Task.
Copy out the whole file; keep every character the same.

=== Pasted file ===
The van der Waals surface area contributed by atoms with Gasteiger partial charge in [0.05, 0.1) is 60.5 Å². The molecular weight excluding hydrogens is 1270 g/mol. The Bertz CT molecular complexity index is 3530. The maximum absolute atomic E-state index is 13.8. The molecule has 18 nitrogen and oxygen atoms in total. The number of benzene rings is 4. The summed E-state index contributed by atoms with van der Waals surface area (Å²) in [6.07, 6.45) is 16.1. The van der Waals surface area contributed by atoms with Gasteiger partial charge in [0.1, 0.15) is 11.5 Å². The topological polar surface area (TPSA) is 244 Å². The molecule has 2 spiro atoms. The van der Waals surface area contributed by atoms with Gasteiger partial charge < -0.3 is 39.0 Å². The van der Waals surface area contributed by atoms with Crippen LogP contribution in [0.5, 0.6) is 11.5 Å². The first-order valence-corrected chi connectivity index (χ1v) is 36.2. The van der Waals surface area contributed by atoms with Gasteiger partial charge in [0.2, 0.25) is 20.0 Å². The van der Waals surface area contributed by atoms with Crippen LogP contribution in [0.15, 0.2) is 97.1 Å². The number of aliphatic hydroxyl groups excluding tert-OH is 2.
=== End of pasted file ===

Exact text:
The van der Waals surface area contributed by atoms with Gasteiger partial charge in [0.05, 0.1) is 60.5 Å². The molecular weight excluding hydrogens is 1270 g/mol. The Bertz CT molecular complexity index is 3530. The maximum absolute atomic E-state index is 13.8. The molecule has 18 nitrogen and oxygen atoms in total. The number of benzene rings is 4. The summed E-state index contributed by atoms with van der Waals surface area (Å²) in [6.07, 6.45) is 16.1. The van der Waals surface area contributed by atoms with Gasteiger partial charge in [0.1, 0.15) is 11.5 Å². The topological polar surface area (TPSA) is 244 Å². The molecule has 2 spiro atoms. The van der Waals surface area contributed by atoms with Gasteiger partial charge < -0.3 is 39.0 Å². The van der Waals surface area contributed by atoms with Crippen LogP contribution in [0.5, 0.6) is 11.5 Å². The first-order valence-corrected chi connectivity index (χ1v) is 36.2. The van der Waals surface area contributed by atoms with Gasteiger partial charge in [0.2, 0.25) is 20.0 Å². The van der Waals surface area contributed by atoms with Crippen LogP contribution in [0.15, 0.2) is 97.1 Å². The number of aliphatic hydroxyl groups excluding tert-OH is 2.